How does the $5.6 billion fine against the banks discourage future collusion?

Employees at five banks colluded to earn supranormal profits in rigged markets (nytimes). Presumably they were rewarded by their employers with correspondingly huge bonuses. Those bonuses by now have been turned into beach houses, Gulfstreams, etc. The government comes along more recently and fines “the banks” $ 5.6 billion. But it seems to me that this fine has to be paid by the shareholders of the banks, not past, present, or future employees. If we assume a labor market the employees of banks are paid a competitive wage. So the banks that have been fined can’t reduce salaries or their better people will jump ship. Thus it will be shareholders who pay. But public company shareholders, due to SEC regulations that prevent them from directly nominating board members, exercise virtually no control over what actions bank employees might take. How then can this fine reduce the likelihood of similar behavior in the future? Wouldn’t a rational current bank employee still seek to collude with counterparts at other banks, rig a market, make huge profits for a while, take home and keep huge bonuses, etc. Why does the employee care if at some future date a shareholder will have to pay a fine because of his or her behavior?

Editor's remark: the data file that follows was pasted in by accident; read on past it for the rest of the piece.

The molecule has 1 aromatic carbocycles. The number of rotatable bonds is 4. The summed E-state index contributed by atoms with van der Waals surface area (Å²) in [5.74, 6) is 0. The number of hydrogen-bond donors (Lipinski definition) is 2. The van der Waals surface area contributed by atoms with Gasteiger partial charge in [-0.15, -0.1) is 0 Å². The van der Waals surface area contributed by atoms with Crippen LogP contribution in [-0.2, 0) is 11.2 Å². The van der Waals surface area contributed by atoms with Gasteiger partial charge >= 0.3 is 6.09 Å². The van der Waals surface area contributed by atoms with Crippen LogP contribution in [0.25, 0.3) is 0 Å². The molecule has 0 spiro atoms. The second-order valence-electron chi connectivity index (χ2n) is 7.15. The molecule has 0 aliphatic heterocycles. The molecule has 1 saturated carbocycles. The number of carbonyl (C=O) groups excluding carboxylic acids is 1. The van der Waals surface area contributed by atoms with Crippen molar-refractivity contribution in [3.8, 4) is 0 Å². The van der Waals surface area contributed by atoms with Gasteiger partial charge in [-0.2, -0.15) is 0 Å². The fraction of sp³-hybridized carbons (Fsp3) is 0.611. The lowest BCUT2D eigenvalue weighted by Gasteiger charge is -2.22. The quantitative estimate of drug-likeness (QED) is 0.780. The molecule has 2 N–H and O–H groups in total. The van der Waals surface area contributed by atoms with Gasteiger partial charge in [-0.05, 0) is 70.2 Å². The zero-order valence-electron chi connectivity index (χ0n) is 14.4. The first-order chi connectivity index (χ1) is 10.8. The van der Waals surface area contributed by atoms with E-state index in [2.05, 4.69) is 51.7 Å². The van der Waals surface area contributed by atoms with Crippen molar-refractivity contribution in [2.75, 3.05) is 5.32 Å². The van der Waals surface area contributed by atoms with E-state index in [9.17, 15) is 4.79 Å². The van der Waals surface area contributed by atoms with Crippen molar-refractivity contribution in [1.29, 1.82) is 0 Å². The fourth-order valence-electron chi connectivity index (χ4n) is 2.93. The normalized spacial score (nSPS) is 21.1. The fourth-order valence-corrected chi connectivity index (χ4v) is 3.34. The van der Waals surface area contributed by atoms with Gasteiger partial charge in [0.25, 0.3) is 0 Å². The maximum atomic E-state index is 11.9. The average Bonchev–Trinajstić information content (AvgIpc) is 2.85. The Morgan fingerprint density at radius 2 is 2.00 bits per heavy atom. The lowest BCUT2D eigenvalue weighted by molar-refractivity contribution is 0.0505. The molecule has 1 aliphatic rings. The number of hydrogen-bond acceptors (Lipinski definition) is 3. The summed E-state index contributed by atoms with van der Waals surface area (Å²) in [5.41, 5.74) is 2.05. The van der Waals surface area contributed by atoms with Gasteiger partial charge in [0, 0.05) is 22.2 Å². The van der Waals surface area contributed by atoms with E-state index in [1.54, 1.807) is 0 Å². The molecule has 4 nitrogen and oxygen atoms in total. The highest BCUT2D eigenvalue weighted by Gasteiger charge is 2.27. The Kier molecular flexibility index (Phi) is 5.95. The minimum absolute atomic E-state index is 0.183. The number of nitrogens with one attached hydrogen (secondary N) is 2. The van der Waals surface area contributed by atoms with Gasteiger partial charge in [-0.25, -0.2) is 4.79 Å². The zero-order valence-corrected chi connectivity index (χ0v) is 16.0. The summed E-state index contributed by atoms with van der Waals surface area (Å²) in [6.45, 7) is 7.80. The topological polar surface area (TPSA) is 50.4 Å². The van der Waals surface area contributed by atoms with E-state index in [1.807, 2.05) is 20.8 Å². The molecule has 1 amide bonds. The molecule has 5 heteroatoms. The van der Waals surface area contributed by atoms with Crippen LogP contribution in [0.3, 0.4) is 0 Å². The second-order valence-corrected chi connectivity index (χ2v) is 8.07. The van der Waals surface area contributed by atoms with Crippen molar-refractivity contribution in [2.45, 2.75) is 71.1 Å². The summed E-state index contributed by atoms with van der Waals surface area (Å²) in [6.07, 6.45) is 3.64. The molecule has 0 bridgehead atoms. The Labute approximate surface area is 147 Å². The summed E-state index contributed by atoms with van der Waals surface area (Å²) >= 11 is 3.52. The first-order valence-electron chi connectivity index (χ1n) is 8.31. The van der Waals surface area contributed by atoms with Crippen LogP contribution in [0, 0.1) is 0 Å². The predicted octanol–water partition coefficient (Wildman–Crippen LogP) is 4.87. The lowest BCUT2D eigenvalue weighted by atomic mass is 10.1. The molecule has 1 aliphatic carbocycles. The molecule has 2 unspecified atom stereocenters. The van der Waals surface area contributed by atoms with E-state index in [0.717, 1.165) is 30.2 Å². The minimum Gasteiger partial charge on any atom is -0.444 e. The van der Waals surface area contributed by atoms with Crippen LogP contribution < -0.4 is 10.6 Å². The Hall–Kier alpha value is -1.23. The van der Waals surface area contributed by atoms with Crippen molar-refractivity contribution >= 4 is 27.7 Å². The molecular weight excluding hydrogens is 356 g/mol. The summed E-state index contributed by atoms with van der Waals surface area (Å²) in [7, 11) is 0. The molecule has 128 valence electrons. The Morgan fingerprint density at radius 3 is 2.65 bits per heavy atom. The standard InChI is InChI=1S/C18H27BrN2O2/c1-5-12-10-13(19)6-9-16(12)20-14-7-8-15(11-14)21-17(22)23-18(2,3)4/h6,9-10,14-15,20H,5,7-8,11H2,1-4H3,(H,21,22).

Philip Greenspun’s Weblog

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